The 9th rejected the argument.  The 9th examined the statute, and the plain text, and held that: "In examining the language of the statute, we conclude that the Attorney General's consent to reapply must come after the most recent deportation."

As for Batson, the prosecutor struck two minorities from the jury pool.  The defendant raised a Batson challenge.  The district court found that no prima facie case was established to give to an inference of discriminatory purpose.  The court observed that the pool was very mixed; and that there were a number of minorities seated on the jury. The 9th agreed.  The 9th found that the court's musing why the prosecutor may have struck the jurors were not structural error.  The defense failed to show that these minority prospective jurors were questioned differently, exercised a pattern of striking minority jurors, struck a large number of minority jurors, or that the pool was disproportionate.
The decision is here:

Thursday, November 02, 2017

US v. Johnson, No. 16-50018 (11-2-17)(Paez w/Berzon & Christen).

The 9th reverses the denial of a judgment of acquittal in an obstruction of justice prosecution under 18 U.S.C. § 1512(b)(3).  The prosecution, and conviction, was for failing to include material information about the use of force against a county inmate in the Santa Barbara Jail. (The jury acquitted on the assault charge).   The 9th held that the government failed to show a nexus with a federal prosecution, or that the information would have reasonably reached federal officers. In so holding, the 9th applied the standard of Fowler v. United States, 563 US 668 (2011).  Although Fowler concerned 1512(a)(1), witness tampering, it is applicable to obstruction.  Fowler requires a "reasonable likelihood" of tampering, and that standard should be used here.  In this matter, the prosecution only presented evidence that the defendant (a corrections officer) knew of the constitutional prohibition against excessive force, and that an expert witness had reviewed FBI witness interviews.  The prosecution did not present evidence that federal officers were in contact with the county; had investigated similar incidents in the past; or had established a policy of investigating such beating or striking incidents, assisting the state and county, or sharing such information.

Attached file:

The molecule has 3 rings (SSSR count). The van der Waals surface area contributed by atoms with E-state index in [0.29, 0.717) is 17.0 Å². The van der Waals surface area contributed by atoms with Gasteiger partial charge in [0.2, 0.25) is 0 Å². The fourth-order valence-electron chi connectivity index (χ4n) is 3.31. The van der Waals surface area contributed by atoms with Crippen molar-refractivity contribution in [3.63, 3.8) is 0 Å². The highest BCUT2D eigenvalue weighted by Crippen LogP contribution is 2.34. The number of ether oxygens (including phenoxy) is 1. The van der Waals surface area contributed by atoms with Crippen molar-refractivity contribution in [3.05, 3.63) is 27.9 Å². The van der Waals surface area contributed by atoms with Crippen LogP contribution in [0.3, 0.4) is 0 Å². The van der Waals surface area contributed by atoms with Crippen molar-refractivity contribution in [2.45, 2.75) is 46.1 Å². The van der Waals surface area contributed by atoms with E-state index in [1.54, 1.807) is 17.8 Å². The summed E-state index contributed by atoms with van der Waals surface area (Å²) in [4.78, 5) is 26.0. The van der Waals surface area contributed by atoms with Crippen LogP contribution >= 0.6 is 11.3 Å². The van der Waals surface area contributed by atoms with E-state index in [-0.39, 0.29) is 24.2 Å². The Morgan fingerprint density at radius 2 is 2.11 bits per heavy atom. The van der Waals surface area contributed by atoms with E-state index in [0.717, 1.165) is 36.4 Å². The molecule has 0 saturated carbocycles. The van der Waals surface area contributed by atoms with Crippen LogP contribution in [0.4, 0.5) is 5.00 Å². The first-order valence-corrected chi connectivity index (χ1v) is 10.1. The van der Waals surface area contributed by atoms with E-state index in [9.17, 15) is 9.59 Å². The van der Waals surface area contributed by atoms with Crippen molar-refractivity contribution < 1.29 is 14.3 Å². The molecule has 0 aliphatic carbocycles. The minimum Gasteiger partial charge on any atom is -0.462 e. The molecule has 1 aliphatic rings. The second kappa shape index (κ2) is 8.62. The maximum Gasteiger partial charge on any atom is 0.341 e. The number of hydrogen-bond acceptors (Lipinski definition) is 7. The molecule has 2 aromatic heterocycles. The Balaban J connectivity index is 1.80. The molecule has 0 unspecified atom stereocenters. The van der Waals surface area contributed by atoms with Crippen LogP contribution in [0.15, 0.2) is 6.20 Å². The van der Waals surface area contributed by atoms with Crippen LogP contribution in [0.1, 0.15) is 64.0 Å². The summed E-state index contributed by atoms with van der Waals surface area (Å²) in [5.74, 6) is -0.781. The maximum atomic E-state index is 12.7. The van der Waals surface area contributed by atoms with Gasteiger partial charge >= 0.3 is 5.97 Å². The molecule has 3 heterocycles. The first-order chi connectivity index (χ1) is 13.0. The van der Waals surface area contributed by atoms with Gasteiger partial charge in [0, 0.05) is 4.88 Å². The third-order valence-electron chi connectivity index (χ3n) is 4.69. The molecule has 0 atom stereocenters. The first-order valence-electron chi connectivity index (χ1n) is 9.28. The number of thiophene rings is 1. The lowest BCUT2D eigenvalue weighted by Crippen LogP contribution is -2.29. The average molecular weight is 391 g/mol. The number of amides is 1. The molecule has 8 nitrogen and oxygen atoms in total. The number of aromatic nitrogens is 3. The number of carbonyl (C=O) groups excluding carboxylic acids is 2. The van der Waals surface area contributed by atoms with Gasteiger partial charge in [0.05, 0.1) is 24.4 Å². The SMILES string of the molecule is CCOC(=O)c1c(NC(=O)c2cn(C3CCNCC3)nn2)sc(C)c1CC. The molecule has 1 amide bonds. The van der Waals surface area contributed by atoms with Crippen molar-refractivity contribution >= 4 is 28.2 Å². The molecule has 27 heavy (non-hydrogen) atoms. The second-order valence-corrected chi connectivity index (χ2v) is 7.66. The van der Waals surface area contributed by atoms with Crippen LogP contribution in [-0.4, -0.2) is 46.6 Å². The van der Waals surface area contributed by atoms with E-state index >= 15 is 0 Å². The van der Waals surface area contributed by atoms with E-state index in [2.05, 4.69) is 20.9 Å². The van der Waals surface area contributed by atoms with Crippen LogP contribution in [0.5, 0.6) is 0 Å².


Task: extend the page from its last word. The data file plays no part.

The decision is here:

Tuesday, October 31, 2017

US v. Kelly, No. 16-10460 (10-30-17)(Tallman w/Gould & Watford).

This raises a "delegation" and other constitutional challenges to DEA's temporary scheduling a controlled substance (designer drugs).  The 9th denied the challenges.  The 9th concludes that Congress can delegate and that the DEA did not violate the non-delegation doctrine when it temporarily scheduled ethylone (the drug here - Ectasy). The DEA complied with the new for findings, and were sufficient.  There was also fair notice and the rule of lenity is not violated.

The decision is here:


Saturday, October 28, 2017

Case o' The Week: Ninth Reverses Convictions for Three Grizzly Deaths - Wallen and Good Faith Self-Defense

 The AUSA and MJ won’t like our subjective “good faith” self-defense theory after reversal and remand.
  (But they’ll have to grin and “bear” it).
United States v. Wallen, 2017 WL 4799292(9th Cir. Oct. 25, 2017), decision available here.

Players: Decision by Judge Fisher, joined by Judges O’Scannlain and Friedland. Admirable win by Assistant Defender John Rhodes, Federal Defenders of Montana.